/ Feature / Virtual Australia and New Zealand Initiative Aims for Fully Integrated 3D Model

Virtual Australia and New Zealand Initiative Aims for Fully Integrated 3D Model

Matt Ball on February 22, 2013 - in Feature, Featured, Modeling, Smart Cities

ANZA new not-for-profit called VANZI Ltd. has been set up to broker the framework for a fully integrated and secure 3D computer model for both the natural and built environment in both countries. The idea is a photo-realistic 3D model down to 20cm scale that includes surface details, structural elements, legal  property details as well as underground infrastructure services. The initiative has gained initial government support, and events are planned for this Spring to move the vision forward.

The Virtual Australia and New Zealand (VANZ) effort aims for an interoperable model to be used across both countries using any software and portal technology of choice. The intent is for the model to be used in all ‘property-related’ activities from planning, design, engineering, costing, construction, financing, facility-management, insurance, valuation, sale and decommissioning. With intended details of internal spaces and structural elements at engineering scale, this framework would be world-leading in scale and detail.

The project now has the backing of key Australian and NZ Government Departments and a wide cross-section of professional organizations operating across the property sector. The vision is something many have shared for some time, and yet the timing seems right because we now collectively have the spatial and building modeling software, data collection, storage and communication technologies to achieve it.

The benefits have been estimated at $5 Billion in productivity savings during design and construction as well as billions more for facility management and maintenance through the lifecycle of buildings. The model would also be of great benefit for emergency services, real estate and government valuation and services.

One of the major challenges is that, for property-related purposes, there is the need to know not only the physical attributes of each property, but also the legal entitlements applying to it. The question is: “of all possible data sets that may be created to model a specific property – which is the ‘authorized’ set to which the legal entitlements apply?” The proposed solution is development of a network of Dats Banks charged with holding the individual property data ‘in perpetuity’ – like traditional banks hold our money.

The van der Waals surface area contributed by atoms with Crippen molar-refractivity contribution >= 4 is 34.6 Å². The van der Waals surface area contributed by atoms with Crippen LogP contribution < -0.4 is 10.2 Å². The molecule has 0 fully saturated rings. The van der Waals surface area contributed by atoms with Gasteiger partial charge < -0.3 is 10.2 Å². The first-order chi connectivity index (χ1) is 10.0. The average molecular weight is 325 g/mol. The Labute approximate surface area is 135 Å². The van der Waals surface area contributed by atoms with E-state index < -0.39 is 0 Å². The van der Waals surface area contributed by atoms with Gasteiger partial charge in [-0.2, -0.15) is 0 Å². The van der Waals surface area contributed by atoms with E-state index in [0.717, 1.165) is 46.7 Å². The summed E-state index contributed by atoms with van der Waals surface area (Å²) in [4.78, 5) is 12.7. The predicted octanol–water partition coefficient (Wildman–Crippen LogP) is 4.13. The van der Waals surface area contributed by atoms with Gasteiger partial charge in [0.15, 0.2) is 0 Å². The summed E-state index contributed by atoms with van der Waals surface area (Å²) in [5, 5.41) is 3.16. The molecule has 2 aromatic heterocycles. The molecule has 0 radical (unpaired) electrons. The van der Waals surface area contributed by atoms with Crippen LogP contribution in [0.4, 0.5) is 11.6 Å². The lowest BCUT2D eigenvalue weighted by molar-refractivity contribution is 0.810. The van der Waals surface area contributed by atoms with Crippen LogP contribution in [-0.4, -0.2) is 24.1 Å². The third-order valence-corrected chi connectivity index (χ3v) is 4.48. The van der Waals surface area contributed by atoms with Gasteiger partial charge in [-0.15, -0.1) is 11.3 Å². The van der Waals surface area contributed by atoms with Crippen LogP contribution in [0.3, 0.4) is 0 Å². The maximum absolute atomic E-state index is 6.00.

Other challenges revolves around the secure storage and integration of the data sets across such a wide community. The data must be maintained over the lifetime of each structure that the data models, as well as historical data, scenarios and plans – as the property changes, as interests in it change, and as software and hardware and data formats change and/or cease to be supported.

The vision has been ongoing for the past few years, and has been refined through a series of projects. The Conference to be held in Sydney from May 13-14 will set the tone for driving the vision to reality.

More detail is available on vanzi.com.au.

This feature first appeared in our sister publication Asian Surveying & Mapping


Matt Ball

About Matt Ball

Matt Ball is founder and editorial director of V1 Media, publisher of Informed Infrastructure, Earth Imaging Journal, Sensors & Systems, Asian Surveying & Mapping and the video news site GeoSpatial Stream.

Comments are disabled